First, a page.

To ease into our journey, we started off by retracing some of our cross-country route from last spring. Revisiting places gives us the chance to do things we missed the first time around. For example, the Museum of Appalachia in Norris, Tennessee, where we discovered the bicycle to outer space pictured in the header of this post.
But First, A Note From The Present Moment
In writing this blog, I’ve tried to avoid “catch-up” posts that threaten to overwhelm me and you with a tidal wave of information. But the reality is that despite paddling as hard as I can, my life doesn’t currently allow for much blogging time. Managing my parents’ situation has become a part-time job, and occupies a huge amount of real estate in my brain.
Why not just return to Florida, you ask? 1) Because the temperatures have been in the 100s. 2) Because the humidity is about 800 percent (a bit of an exaggeration, but not much). 3) Because this is yellow fly/mosquito/horse fly/chigger and every other horrible biting bug season. 4) Most important, because I can manage the situation with more sanity from a distance than I can in the midst of the tempest, where I don’t have one moment to myself to rest and regroup.
As an aside, I just found out that July is National Cell Phone Courtesy Month. Oh god. As if I didn’t already feel uncomfortable about my current cell phone behavior. I spend several hours on the phone every day managing my folks’ situation. I take calls while hiking, in restaurants, in museums, and on one memorable occasion recently, as the Maid of the Mist tour boat was approaching the base of Niagara Falls. “I’ll call you back!” I yelled to my mom’s nurse, just as the spray drenched me and my phone. (To be clear, I do exercise the basic courtesy of moving outside or away from other people when taking a call, but still…)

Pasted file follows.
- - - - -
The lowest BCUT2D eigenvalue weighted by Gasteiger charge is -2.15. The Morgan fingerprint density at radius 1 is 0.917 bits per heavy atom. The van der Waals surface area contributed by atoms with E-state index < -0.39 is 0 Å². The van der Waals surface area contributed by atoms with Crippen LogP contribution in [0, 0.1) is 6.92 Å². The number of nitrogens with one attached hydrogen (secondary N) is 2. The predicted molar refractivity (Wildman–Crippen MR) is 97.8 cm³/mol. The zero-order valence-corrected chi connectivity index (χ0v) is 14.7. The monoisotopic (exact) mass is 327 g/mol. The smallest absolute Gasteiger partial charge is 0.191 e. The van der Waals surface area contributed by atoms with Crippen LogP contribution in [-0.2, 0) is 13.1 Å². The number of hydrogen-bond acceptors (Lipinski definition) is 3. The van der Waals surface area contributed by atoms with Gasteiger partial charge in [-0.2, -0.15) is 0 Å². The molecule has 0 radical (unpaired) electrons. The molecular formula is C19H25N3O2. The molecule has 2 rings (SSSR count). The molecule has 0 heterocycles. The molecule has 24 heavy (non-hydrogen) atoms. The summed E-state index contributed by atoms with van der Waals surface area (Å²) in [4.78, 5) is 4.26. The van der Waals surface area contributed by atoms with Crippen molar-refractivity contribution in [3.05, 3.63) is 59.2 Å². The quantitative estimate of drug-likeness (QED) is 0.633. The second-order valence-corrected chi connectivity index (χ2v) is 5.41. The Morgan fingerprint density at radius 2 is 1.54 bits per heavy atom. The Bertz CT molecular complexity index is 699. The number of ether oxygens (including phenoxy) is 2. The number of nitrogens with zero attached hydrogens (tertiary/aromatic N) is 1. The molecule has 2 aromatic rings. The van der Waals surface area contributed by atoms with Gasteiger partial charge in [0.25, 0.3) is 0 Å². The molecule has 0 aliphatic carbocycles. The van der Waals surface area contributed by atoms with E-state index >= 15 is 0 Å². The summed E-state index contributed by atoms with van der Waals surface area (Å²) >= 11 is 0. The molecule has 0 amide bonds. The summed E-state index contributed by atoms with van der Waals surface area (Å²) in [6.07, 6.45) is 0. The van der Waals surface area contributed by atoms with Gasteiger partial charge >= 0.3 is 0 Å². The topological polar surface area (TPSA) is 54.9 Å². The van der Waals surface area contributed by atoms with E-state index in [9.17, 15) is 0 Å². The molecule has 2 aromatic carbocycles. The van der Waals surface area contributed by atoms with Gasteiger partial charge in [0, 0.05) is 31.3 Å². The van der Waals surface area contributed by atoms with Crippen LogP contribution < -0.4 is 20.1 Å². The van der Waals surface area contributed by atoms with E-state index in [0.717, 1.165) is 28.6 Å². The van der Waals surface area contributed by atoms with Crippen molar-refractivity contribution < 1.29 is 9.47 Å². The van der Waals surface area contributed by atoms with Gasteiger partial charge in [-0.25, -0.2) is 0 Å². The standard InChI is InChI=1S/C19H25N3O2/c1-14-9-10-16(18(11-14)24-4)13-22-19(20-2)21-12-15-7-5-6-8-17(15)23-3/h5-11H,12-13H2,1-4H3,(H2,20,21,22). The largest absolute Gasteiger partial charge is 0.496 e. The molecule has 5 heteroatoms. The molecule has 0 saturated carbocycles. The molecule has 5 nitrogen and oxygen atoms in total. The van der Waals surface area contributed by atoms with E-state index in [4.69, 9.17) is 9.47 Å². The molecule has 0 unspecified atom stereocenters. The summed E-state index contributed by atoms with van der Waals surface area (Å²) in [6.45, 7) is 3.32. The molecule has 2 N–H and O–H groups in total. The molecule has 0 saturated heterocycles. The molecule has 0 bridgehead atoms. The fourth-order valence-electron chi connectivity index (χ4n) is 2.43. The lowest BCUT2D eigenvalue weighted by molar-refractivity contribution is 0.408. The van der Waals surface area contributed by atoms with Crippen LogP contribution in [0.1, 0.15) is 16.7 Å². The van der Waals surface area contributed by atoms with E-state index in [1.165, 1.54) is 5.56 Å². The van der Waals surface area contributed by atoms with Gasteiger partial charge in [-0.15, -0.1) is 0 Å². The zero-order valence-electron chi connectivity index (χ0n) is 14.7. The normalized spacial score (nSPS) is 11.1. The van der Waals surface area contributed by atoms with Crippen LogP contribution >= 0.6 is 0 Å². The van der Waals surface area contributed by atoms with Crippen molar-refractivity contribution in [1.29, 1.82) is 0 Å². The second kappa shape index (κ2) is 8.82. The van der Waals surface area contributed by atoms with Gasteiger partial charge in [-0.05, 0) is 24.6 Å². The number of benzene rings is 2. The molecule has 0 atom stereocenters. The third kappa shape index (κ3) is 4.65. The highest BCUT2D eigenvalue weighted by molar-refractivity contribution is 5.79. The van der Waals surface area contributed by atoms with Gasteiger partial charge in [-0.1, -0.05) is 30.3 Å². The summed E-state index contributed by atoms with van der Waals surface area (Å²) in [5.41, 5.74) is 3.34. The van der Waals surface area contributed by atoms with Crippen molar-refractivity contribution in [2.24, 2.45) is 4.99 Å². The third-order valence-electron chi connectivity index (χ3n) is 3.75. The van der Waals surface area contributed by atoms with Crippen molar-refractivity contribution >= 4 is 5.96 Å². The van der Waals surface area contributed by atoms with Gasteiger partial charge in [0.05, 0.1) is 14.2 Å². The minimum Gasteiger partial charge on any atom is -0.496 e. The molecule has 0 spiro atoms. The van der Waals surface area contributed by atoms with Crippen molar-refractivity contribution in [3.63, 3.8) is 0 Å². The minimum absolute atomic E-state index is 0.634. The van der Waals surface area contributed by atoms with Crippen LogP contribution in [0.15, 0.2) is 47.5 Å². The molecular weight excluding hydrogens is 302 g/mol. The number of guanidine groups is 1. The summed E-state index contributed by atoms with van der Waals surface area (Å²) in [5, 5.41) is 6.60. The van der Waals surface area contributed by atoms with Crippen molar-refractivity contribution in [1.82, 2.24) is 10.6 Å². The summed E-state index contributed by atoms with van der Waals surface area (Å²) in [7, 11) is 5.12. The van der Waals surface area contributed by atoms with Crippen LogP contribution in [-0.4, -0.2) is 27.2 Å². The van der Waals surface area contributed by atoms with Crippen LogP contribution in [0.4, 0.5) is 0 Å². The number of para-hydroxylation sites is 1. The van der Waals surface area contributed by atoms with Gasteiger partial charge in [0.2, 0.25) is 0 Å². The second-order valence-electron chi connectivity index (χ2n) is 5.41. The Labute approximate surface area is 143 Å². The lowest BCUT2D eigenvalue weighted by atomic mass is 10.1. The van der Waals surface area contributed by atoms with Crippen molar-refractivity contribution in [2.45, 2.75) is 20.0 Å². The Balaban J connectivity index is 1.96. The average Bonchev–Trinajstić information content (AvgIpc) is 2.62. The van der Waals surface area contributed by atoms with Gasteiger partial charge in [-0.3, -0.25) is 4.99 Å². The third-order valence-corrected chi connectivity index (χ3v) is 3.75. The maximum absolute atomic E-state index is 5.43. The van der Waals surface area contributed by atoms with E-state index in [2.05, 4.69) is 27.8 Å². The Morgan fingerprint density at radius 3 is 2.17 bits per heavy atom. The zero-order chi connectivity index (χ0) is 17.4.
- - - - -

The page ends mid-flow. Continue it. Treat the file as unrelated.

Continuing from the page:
We are hoping that we can keep my folks relatively stable until we return in December. Despite the many distractions, we’re managing to (mostly) enjoy every day.
We fell in love with the languid southern charms of Savannah on our first visit last spring. This year, we returned specifically for the Savannah Music Festival, a two-week extravaganza of all kinds of music that takes place in early April each year. We attended several music performances and spent the rest of our week wandering the town squares and visiting a few of the sites that we missed the first time around, including the trio of Telfair Museums (a random mix of classical art, a historic home and slave quarters, and a modern art museum); Civil War-era Fort Pulaski; and historic Tybee Lighthouse. And we ate. Savannah has great food choices. And we walked and biked the trails at Skidaway Island State Park, which once again, was a lovely place to stay for our visit to Savannah.
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Aiken, South Carolina